Ellis House

Nestled within Toronto’s beloved Swansea neighbourhood and contiguous with a ravine that is home to a vibrant community park, Ellis House is a study in light, texture, and art. 

The new home is an understated yet distinctly contemporary addition to the architecturally eclectic street for which it is named that borders the western edge of High Park’s Grenadier Pond. The Canadian home base for an international couple who splits time between Toronto and their native Poland, Ellis House was built for a design-savvy husband and wife who appreciate timeless yet hyper-functional details. Ultimately, they tasked us with creating a carefully considered, thoroughly modern home that exceeds sustainability standards, reflects a passion for art and design, and doubles as an apposite, strategically-lit showcase for their art collection. 

Composed of clay-coated brick and large-format porcelain tiles that were also laminated to the front of the garage door, the façade is a study in textural subtlety and complex craftsmanship. Much like a minimalist colour field painting, it features materials and hues that, at a glance, give the impression of relative uniformity. Yet, upon closer inspection, the soft contrasts and brick coursing reveal rhythms, shadows, and mild imperfections that, taken as a whole, comprise a façade pulsing with quiet vitality.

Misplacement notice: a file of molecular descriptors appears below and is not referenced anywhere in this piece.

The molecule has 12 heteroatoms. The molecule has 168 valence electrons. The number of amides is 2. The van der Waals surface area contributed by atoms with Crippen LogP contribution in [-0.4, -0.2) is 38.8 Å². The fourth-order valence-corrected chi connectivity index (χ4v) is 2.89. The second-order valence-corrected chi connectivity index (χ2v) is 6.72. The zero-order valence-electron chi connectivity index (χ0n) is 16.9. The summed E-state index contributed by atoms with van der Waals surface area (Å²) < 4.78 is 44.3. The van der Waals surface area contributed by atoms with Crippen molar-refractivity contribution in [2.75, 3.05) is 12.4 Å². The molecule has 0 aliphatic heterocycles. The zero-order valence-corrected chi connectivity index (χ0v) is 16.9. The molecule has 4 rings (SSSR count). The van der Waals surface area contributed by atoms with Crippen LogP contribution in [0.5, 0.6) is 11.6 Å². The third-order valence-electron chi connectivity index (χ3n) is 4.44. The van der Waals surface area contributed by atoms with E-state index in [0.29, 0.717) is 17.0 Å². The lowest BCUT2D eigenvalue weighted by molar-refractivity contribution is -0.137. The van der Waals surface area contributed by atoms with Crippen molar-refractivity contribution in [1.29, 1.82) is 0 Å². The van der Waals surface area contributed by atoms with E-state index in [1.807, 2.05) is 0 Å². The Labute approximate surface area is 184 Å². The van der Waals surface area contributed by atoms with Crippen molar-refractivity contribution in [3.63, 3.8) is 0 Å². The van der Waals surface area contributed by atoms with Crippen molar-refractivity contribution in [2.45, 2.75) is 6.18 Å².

The interior design is at once strong and serene, featuring clean lines, abundant light, and a peaceful palette that consists mainly of white oak millwork offset by soft metallic details, including a bronze handrail and matching bronze-anodized aluminum window frames. With high ceilings on every level and floor-to-ceiling doors on the top floor that maximize sightlines when ajar and contribute to the design’s overall vertical spaciousness, Ellis House expands volumes and porosity to create a generous and inviting interior experience, while exceeding building envelope sustainability standards. Key to the design’s success is a circadian lighting strategy that prioritizes natural and ambient light over direct lighting. In addition to large-format, triple-glazed windows that meet Passive House requirements and the use of a wall washing technique to diffuse light vertically and evenly along the north and south walls, the design includes eight angled skylights on the main floor, five above the stairwell, and two more in the master bedroom. Not only do the skylights introduce additional daylight into a home built tight to its property lines, they also evoke chiaroscuro — a bold play between light and shadow — that becomes, in this geometric iteration, akin to an architectural element itself.

Location: Toronto, ON
Size: 4,900 sf

Photos: James Brittain